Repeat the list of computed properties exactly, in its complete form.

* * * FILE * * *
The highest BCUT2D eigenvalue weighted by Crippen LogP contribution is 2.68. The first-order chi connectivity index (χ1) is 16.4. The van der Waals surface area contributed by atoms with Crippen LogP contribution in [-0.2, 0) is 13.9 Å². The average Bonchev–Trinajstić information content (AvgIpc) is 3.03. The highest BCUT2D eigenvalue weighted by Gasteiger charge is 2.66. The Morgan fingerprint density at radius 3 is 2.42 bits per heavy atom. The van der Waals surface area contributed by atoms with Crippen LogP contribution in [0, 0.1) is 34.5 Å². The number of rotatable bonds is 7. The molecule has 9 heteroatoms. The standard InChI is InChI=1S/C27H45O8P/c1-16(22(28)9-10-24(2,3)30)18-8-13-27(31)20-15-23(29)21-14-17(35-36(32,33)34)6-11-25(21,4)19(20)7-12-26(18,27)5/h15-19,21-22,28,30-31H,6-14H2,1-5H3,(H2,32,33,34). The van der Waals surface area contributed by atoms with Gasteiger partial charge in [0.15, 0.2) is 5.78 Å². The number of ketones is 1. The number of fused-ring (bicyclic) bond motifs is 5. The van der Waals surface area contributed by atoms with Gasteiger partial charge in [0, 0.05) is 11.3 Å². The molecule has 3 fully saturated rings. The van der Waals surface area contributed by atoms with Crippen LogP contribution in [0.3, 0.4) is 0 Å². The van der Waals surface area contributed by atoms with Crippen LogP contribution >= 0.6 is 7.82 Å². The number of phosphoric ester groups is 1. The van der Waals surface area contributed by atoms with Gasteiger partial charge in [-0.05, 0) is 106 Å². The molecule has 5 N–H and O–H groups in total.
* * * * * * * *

The highest BCUT2D eigenvalue weighted by Crippen LogP contribution is 2.68. The first-order chi connectivity index (χ1) is 16.4. The van der Waals surface area contributed by atoms with Crippen LogP contribution in [-0.2, 0) is 13.9 Å². The average Bonchev–Trinajstić information content (AvgIpc) is 3.03. The highest BCUT2D eigenvalue weighted by Gasteiger charge is 2.66. The Morgan fingerprint density at radius 3 is 2.42 bits per heavy atom. The van der Waals surface area contributed by atoms with Crippen LogP contribution in [0, 0.1) is 34.5 Å². The number of rotatable bonds is 7. The molecule has 9 heteroatoms. The standard InChI is InChI=1S/C27H45O8P/c1-16(22(28)9-10-24(2,3)30)18-8-13-27(31)20-15-23(29)21-14-17(35-36(32,33)34)6-11-25(21,4)19(20)7-12-26(18,27)5/h15-19,21-22,28,30-31H,6-14H2,1-5H3,(H2,32,33,34). The van der Waals surface area contributed by atoms with Gasteiger partial charge in [0.15, 0.2) is 5.78 Å². The number of ketones is 1. The number of fused-ring (bicyclic) bond motifs is 5. The van der Waals surface area contributed by atoms with Gasteiger partial charge in [0, 0.05) is 11.3 Å². The molecule has 3 fully saturated rings. The van der Waals surface area contributed by atoms with Crippen LogP contribution in [0.3, 0.4) is 0 Å². The van der Waals surface area contributed by atoms with Crippen LogP contribution >= 0.6 is 7.82 Å². The number of phosphoric ester groups is 1. The van der Waals surface area contributed by atoms with Gasteiger partial charge in [-0.05, 0) is 106 Å². The molecule has 5 N–H and O–H groups in total.